I think with everything we’ve been through, I think it started after Christmas how we were so resilient. I think it starts with everyone believing in ourselves. It doesn’t matter if we’re down four goals or we’re down one, I just think there’s that fire in the whole team that we know we’re capable of coming back in every game and that’s something you can’t really explain as to how does that happen. I think it has to do with our team chemistry and how guys just believe in the whole team concept. I mean we were down 4-1 and I was on the bench and I honestly thought that we were going to come back for some reason. I think this team has just been through so much and so much adversity that we believe in ourselves and we take pride of doing the right thing on the ice, and it’s great that we get the outcome of tonight and we keep playing for the Hockey East championship.
On how the team needs to improve
Right definitely. It’s kind of hard playing three in three. I think that has something to do with it, but I guess going down the stretch now, we’re going to have to win games back to back on Friday and Saturday so we can’t afford going down 2-0 or 3-0. It’s going to have to start with the first period, the first 10 minutes. Stick to our system. It’s something we’re going to have to work on. I think it started last week against Northeastern and kind of creeped[sic] in a little this week but I think like I said before, we got a little work to do, but we got the best goaltender in the country probably so he makes[sic] a good job to take care of a little mistake here and there.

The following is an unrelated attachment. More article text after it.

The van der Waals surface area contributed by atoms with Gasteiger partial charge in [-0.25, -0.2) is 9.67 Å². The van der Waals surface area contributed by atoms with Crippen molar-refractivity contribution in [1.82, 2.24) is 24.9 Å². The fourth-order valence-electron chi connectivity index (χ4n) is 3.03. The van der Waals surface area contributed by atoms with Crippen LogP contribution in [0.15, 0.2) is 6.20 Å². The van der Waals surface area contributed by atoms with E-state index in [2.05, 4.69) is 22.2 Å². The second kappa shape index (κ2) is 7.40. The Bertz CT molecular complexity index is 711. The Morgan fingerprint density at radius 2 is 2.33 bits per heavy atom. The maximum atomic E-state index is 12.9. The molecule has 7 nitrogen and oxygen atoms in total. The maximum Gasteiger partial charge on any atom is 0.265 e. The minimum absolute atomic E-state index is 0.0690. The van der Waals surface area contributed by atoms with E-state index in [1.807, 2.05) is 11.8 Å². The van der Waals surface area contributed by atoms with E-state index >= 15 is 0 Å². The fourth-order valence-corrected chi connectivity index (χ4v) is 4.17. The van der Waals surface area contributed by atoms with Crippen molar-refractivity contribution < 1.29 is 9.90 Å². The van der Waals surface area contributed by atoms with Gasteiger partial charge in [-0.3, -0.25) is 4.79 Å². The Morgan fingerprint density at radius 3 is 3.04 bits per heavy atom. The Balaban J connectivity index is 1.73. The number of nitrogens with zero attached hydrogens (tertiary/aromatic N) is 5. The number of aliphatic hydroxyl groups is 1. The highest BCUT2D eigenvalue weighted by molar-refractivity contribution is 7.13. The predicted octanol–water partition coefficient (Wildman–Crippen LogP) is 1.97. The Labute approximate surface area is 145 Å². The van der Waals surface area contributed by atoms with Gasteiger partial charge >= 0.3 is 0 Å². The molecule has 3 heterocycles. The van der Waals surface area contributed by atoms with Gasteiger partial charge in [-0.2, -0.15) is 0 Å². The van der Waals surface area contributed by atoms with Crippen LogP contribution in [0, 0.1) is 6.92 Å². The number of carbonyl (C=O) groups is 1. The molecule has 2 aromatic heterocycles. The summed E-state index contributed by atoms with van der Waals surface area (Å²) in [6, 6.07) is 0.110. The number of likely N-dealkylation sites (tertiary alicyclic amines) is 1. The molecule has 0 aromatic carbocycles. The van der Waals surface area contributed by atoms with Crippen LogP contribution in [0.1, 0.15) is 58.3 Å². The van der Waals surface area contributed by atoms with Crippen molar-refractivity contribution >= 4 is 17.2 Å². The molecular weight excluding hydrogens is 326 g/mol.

On what it means to him to be tied for national lead in goals by a defenseman
It doesn’t mean that much. I don’t know. I’ve just been fortunate. I’m playing on the power play with such skilled people, with Adam [Clendening] up top and then Alex [Chiasson], Conno [Chris Connolly], Megs [Wade Megan] and Niets [Matt Nieto], they kind of do all the work and I just camp out and tap goals in, so I don’t know. I’ve been really lucky and really fortunate, so it’s been a good year but hopefully we keep going. That’s all that really matters.
On if he has a history of offensive success
Yeah, I think coming into BU, I wasn’t offensive at all. I never played power play or anything. I think Adam [Clendening] was that guy and he’s really been that guy still. He makes everything work. I just try to play good defense. That’s what I pride myself on. Obviously the goals are nice, but I don’t know, I just want to play good defense. I think that’s how our team is going to be successful, is if our D core plays well and hopefully I can do that.
On how he gets down to the goal unnoticed so frequently
I really don’t know. They probably look at me and say, ‘Why should I cover him,’ but, uh, I really don’t know. I think about that all the time. I don’t know why.